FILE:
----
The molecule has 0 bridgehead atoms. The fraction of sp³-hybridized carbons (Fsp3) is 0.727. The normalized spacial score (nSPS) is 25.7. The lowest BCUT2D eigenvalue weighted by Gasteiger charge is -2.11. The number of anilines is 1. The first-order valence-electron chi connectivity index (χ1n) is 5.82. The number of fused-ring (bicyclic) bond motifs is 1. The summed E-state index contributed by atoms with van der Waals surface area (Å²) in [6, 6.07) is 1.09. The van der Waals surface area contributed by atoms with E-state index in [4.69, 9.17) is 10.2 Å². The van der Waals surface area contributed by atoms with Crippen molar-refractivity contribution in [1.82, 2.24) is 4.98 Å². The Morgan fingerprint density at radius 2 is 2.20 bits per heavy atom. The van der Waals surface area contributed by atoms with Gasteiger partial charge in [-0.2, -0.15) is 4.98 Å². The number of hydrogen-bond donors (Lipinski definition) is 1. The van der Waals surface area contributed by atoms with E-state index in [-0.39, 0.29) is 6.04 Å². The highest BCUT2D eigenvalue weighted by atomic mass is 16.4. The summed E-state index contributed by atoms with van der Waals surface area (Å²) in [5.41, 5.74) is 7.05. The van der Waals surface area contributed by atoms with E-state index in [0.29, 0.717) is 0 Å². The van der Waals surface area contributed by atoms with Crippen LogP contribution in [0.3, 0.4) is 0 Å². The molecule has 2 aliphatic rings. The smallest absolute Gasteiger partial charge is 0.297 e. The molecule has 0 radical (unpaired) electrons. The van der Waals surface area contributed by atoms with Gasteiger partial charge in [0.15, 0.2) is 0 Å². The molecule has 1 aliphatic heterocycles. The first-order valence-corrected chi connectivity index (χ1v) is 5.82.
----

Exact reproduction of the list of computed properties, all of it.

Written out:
The molecule has 0 bridgehead atoms. The fraction of sp³-hybridized carbons (Fsp3) is 0.727. The normalized spacial score (nSPS) is 25.7. The lowest BCUT2D eigenvalue weighted by Gasteiger charge is -2.11. The number of anilines is 1. The first-order valence-electron chi connectivity index (χ1n) is 5.82. The number of fused-ring (bicyclic) bond motifs is 1. The summed E-state index contributed by atoms with van der Waals surface area (Å²) in [6, 6.07) is 1.09. The van der Waals surface area contributed by atoms with E-state index in [4.69, 9.17) is 10.2 Å². The van der Waals surface area contributed by atoms with Crippen molar-refractivity contribution in [1.82, 2.24) is 4.98 Å². The Morgan fingerprint density at radius 2 is 2.20 bits per heavy atom. The van der Waals surface area contributed by atoms with Gasteiger partial charge in [-0.2, -0.15) is 4.98 Å². The number of hydrogen-bond donors (Lipinski definition) is 1. The van der Waals surface area contributed by atoms with E-state index in [-0.39, 0.29) is 6.04 Å². The highest BCUT2D eigenvalue weighted by atomic mass is 16.4. The summed E-state index contributed by atoms with van der Waals surface area (Å²) in [5.41, 5.74) is 7.05. The van der Waals surface area contributed by atoms with E-state index in [0.29, 0.717) is 0 Å². The van der Waals surface area contributed by atoms with Crippen LogP contribution in [0.3, 0.4) is 0 Å². The molecule has 2 aliphatic rings. The smallest absolute Gasteiger partial charge is 0.297 e. The molecule has 0 radical (unpaired) electrons. The van der Waals surface area contributed by atoms with Gasteiger partial charge in [0.15, 0.2) is 0 Å². The molecule has 1 aliphatic heterocycles. The first-order valence-corrected chi connectivity index (χ1v) is 5.82.